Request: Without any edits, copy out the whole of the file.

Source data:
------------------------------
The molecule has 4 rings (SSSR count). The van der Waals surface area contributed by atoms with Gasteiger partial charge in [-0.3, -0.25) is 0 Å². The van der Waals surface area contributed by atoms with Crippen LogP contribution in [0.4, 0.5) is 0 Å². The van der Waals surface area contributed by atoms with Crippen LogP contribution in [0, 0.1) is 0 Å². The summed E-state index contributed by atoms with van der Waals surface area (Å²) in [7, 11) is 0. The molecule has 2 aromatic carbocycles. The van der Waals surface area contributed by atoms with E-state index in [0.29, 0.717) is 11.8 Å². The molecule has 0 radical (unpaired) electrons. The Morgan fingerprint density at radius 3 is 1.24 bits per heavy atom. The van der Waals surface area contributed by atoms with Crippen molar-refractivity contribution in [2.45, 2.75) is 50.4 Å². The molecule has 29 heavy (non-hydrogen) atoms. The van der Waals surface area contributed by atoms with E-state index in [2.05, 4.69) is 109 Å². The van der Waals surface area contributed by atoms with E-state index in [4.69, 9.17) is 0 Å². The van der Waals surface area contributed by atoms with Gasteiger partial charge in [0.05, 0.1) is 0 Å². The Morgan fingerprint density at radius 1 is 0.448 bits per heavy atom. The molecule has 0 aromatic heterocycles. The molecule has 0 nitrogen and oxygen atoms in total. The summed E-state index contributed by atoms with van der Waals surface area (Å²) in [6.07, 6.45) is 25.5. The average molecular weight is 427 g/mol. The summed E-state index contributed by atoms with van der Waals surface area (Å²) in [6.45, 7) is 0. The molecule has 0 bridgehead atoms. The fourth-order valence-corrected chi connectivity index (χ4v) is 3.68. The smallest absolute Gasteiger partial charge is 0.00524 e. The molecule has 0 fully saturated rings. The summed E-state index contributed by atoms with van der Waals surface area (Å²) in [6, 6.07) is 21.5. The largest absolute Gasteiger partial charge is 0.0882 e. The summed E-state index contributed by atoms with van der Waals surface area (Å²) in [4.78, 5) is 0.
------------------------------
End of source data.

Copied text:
The molecule has 4 rings (SSSR count). The van der Waals surface area contributed by atoms with Gasteiger partial charge in [-0.3, -0.25) is 0 Å². The van der Waals surface area contributed by atoms with Crippen LogP contribution in [0.4, 0.5) is 0 Å². The van der Waals surface area contributed by atoms with Crippen LogP contribution in [0, 0.1) is 0 Å². The summed E-state index contributed by atoms with van der Waals surface area (Å²) in [7, 11) is 0. The molecule has 2 aromatic carbocycles. The van der Waals surface area contributed by atoms with E-state index in [0.29, 0.717) is 11.8 Å². The molecule has 0 radical (unpaired) electrons. The Morgan fingerprint density at radius 3 is 1.24 bits per heavy atom. The van der Waals surface area contributed by atoms with Crippen molar-refractivity contribution in [2.45, 2.75) is 50.4 Å². The molecule has 29 heavy (non-hydrogen) atoms. The van der Waals surface area contributed by atoms with E-state index in [2.05, 4.69) is 109 Å². The van der Waals surface area contributed by atoms with E-state index in [4.69, 9.17) is 0 Å². The van der Waals surface area contributed by atoms with Gasteiger partial charge in [0.05, 0.1) is 0 Å². The Morgan fingerprint density at radius 1 is 0.448 bits per heavy atom. The molecule has 0 aromatic heterocycles. The molecule has 0 nitrogen and oxygen atoms in total. The summed E-state index contributed by atoms with van der Waals surface area (Å²) in [6.07, 6.45) is 25.5. The average molecular weight is 427 g/mol. The summed E-state index contributed by atoms with van der Waals surface area (Å²) in [6.45, 7) is 0. The molecule has 0 bridgehead atoms. The fourth-order valence-corrected chi connectivity index (χ4v) is 3.68. The smallest absolute Gasteiger partial charge is 0.00524 e. The molecule has 0 fully saturated rings. The summed E-state index contributed by atoms with van der Waals surface area (Å²) in [6, 6.07) is 21.5. The largest absolute Gasteiger partial charge is 0.0882 e. The summed E-state index contributed by atoms with van der Waals surface area (Å²) in [4.78, 5) is 0.